Godard divides the film into sections labeled “La Nature” and “La Métaphore,” cutting between several ongoing narratives, from people reading Dostoyevsky, Pound, and Solzhenitsyn at an outdoor café to an often naked man and woman in a kitchen to clips of such old movies as Dr. Jekyll and Mr. Hyde and The Snows of Kilimanjaro to Lord Byron and the Shelleys on Lake Geneva. Did I say “narrative”? It’s not really a narrative but instead storytelling as only Godard can do it, and this time in 3D, with the help of cinematographer Fabrice Aragno. Godard has a blast with the medium, which he previously used in a pair of recent shorts. He has fun — and so do we — as he toys with the name of the film and the idea of saying farewell (he plays with the French title, Adieu au langage, forming such puns as “Ah, dieu” and “Ah, dieux,” making the most of 3D layering); creates superimpositions and fast-moving shots that blur the image, making the glasses worthless; changes from sharp color to black-and-white to wild pastel-like bursts of red, blue, and green; evokes various genres, with mystery men in suits and gunshots that might or might not involve kidnapping and murder; and even gets a kick out of where he places the subtitles. These games are very funny, as is the voiceover narration, which includes philosophy from such diverse sources as Jacques Ellul (his essay “The Victory of Hitler”) and Claude Monet (“Paint not what we see, for we see nothing, but paint that we don’t see”). And for those who, like my colleague, believe the film to be crap, Godard even shows the man sitting on the bowl, his girlfriend in the bathroom with him, directly referencing Rodin’s The Thinker and talking about “poop” as he noisily evacuates his bowels. So, in the end, what is Godard saying farewell to? Might this be his last film? Is he saying goodbye to the old ways we communicated? Is he bidding adieu to humanity, leaving the future for the dogs, the trees, and the ocean? Does it matter? A hit at Cannes, Goodbye to Language is screening September 16 at 2:00, 4:30, 7:00, and 9:30 in the BAMcinématek series “Plus ça change: French New Wave in the New Millennium.” You can check out the NSFW French trailer here.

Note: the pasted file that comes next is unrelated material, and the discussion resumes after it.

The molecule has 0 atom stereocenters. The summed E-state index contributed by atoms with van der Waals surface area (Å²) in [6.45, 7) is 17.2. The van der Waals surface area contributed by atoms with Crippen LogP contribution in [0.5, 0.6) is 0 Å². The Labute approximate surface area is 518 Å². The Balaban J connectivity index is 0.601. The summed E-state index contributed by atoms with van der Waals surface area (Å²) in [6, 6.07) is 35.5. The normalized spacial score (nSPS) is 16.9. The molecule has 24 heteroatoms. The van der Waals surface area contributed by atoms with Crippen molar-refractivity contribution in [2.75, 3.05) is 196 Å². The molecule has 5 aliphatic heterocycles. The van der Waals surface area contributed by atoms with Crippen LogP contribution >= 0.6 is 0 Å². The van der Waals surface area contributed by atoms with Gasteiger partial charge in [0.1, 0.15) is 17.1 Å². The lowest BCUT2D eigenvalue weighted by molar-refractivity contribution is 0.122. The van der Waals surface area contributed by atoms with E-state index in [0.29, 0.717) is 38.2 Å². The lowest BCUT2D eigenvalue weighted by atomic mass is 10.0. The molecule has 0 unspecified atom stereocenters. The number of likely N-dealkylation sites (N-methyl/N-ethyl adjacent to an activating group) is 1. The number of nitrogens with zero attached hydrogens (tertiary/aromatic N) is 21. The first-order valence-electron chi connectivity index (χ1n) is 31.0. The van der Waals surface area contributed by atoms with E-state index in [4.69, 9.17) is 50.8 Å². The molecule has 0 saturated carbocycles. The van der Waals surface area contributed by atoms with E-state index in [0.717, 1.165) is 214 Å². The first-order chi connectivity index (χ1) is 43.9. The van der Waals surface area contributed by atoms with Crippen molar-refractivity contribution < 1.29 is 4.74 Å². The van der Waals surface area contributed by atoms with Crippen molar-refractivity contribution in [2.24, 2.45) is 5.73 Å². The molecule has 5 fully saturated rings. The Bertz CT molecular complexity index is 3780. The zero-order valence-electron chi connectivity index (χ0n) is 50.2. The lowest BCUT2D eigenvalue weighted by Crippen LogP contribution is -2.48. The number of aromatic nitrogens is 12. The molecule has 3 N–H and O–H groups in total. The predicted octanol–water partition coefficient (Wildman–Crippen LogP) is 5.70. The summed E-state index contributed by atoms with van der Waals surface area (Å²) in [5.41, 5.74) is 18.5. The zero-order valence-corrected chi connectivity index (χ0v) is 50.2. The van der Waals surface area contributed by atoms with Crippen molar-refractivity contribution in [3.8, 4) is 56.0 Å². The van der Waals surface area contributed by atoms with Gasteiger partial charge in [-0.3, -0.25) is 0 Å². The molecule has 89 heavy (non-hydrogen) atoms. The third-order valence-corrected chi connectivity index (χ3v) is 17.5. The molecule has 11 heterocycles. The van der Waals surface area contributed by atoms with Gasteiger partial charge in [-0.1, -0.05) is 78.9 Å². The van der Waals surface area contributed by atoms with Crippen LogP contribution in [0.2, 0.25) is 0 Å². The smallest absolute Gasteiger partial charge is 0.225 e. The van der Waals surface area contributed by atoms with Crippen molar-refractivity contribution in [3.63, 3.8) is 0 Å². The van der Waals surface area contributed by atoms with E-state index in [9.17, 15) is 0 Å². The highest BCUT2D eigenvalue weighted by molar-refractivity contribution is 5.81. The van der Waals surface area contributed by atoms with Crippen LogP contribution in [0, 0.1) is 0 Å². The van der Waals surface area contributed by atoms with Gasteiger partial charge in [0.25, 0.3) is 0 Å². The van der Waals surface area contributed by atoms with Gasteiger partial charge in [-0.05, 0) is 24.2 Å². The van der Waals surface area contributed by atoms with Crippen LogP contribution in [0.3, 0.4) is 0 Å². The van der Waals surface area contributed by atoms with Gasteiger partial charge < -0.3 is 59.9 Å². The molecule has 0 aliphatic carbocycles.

THE BEACHES OF AGNÈS (LES PLAGES D’AGNÈS) (Agnès Varda, 2008)
Sunday, September 17, 2:00
“The whole idea of fragmentation appeals to me,” filmmaker, photographer, and installation artist Agnès Varda says in the middle of her unusual cinematic autobiography, the César-winning documentary The Beaches of Agnès. “It corresponds so naturally to questions of memory. Is it possible to reconstitute this personality, this person Jean Vilar, who was so exceptional?” She might have been referring to her friend, the French actor and theater director, but the exceptional Belgian-French Varda might as well have been referring to herself. Later she explains, “My memories swarm around me like confused flies. I hesitate to remember all that. I don’t want to.” Fortunately for viewers, Varda (Jacquot de Nantes, The Gleaners & I) does delve into her past in the film, sharing choice tidbits from throughout her life and career, in creative and offbeat ways that are charmingly self-effacing. Using cleverly arranged film clips, re-creations, photographs, and an array of frames and mirrors, the eighty-year-old Varda discusses such colleagues as Jean-Luc Godard, Chris Marker, and Alain Resnais; shares personal details of her long relationship with Jacques Demy; visits her childhood home; rebuilds an old film set; speaks with her daughter, Rosalie Varda, and son, Mathieu Demy; talks about several of her classic films, including La Pointe Courte, Cléo from 5 to 7, and Vagabond; and, in her ever-present bangs, walks barefoot along beaches, fully aware that the camera is following her every move and reveling in it while also feigning occasional shyness. Filmmakers don’t generally write and direct documentaries about themselves, but unsurprisingly, the Nouvelle Vague legend and first woman to win an honorary Palme d’or makes The Beaches of Agnès about as artistic as it can get without becoming pretentious and laudatory. The film is screening September 17 at 2:00 in the BAMcinématek series “Plus ça change: French New Wave in the New Millennium.”